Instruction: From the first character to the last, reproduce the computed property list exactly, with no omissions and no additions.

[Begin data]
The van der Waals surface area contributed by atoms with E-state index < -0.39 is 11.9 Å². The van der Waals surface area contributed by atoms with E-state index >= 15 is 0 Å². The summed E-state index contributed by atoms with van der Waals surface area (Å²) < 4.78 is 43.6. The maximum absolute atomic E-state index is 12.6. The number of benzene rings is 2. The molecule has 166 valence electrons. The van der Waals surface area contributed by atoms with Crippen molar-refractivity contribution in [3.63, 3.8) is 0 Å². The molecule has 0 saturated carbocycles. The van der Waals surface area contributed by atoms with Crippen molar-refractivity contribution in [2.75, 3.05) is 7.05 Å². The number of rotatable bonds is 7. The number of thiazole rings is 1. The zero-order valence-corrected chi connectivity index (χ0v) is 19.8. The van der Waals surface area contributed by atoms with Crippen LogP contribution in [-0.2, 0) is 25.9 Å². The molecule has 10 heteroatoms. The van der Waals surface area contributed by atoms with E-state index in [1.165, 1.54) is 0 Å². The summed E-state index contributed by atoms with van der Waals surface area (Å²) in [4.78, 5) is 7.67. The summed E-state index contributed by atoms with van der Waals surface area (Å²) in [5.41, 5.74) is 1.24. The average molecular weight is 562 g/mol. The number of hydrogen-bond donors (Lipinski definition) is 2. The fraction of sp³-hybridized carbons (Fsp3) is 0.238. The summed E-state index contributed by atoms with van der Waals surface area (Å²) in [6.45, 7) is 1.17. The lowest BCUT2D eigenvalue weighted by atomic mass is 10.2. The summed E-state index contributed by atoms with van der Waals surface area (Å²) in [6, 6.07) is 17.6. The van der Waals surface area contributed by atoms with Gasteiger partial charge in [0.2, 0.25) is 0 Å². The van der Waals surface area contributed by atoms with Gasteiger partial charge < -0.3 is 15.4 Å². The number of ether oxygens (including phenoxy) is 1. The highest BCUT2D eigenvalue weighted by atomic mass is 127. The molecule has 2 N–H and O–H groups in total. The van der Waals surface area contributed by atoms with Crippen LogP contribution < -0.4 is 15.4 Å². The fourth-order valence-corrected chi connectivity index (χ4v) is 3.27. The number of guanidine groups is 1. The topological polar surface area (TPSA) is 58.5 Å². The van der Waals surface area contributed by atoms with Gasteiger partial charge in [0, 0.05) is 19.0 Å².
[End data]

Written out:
The van der Waals surface area contributed by atoms with E-state index < -0.39 is 11.9 Å². The van der Waals surface area contributed by atoms with E-state index >= 15 is 0 Å². The summed E-state index contributed by atoms with van der Waals surface area (Å²) < 4.78 is 43.6. The maximum absolute atomic E-state index is 12.6. The number of benzene rings is 2. The molecule has 166 valence electrons. The van der Waals surface area contributed by atoms with Crippen molar-refractivity contribution in [3.63, 3.8) is 0 Å². The molecule has 0 saturated carbocycles. The van der Waals surface area contributed by atoms with Crippen molar-refractivity contribution in [2.75, 3.05) is 7.05 Å². The number of rotatable bonds is 7. The number of thiazole rings is 1. The zero-order valence-corrected chi connectivity index (χ0v) is 19.8. The van der Waals surface area contributed by atoms with Crippen LogP contribution in [-0.2, 0) is 25.9 Å². The molecule has 10 heteroatoms. The van der Waals surface area contributed by atoms with E-state index in [1.165, 1.54) is 0 Å². The summed E-state index contributed by atoms with van der Waals surface area (Å²) in [4.78, 5) is 7.67. The summed E-state index contributed by atoms with van der Waals surface area (Å²) in [5.41, 5.74) is 1.24. The average molecular weight is 562 g/mol. The number of hydrogen-bond donors (Lipinski definition) is 2. The fraction of sp³-hybridized carbons (Fsp3) is 0.238. The summed E-state index contributed by atoms with van der Waals surface area (Å²) in [6.45, 7) is 1.17. The lowest BCUT2D eigenvalue weighted by atomic mass is 10.2. The summed E-state index contributed by atoms with van der Waals surface area (Å²) in [6, 6.07) is 17.6. The van der Waals surface area contributed by atoms with Gasteiger partial charge in [0.2, 0.25) is 0 Å². The van der Waals surface area contributed by atoms with Gasteiger partial charge < -0.3 is 15.4 Å². The number of ether oxygens (including phenoxy) is 1. The highest BCUT2D eigenvalue weighted by atomic mass is 127. The molecule has 2 N–H and O–H groups in total. The van der Waals surface area contributed by atoms with Crippen LogP contribution < -0.4 is 15.4 Å². The fourth-order valence-corrected chi connectivity index (χ4v) is 3.27. The number of guanidine groups is 1. The topological polar surface area (TPSA) is 58.5 Å². The van der Waals surface area contributed by atoms with Gasteiger partial charge in [0, 0.05) is 19.0 Å².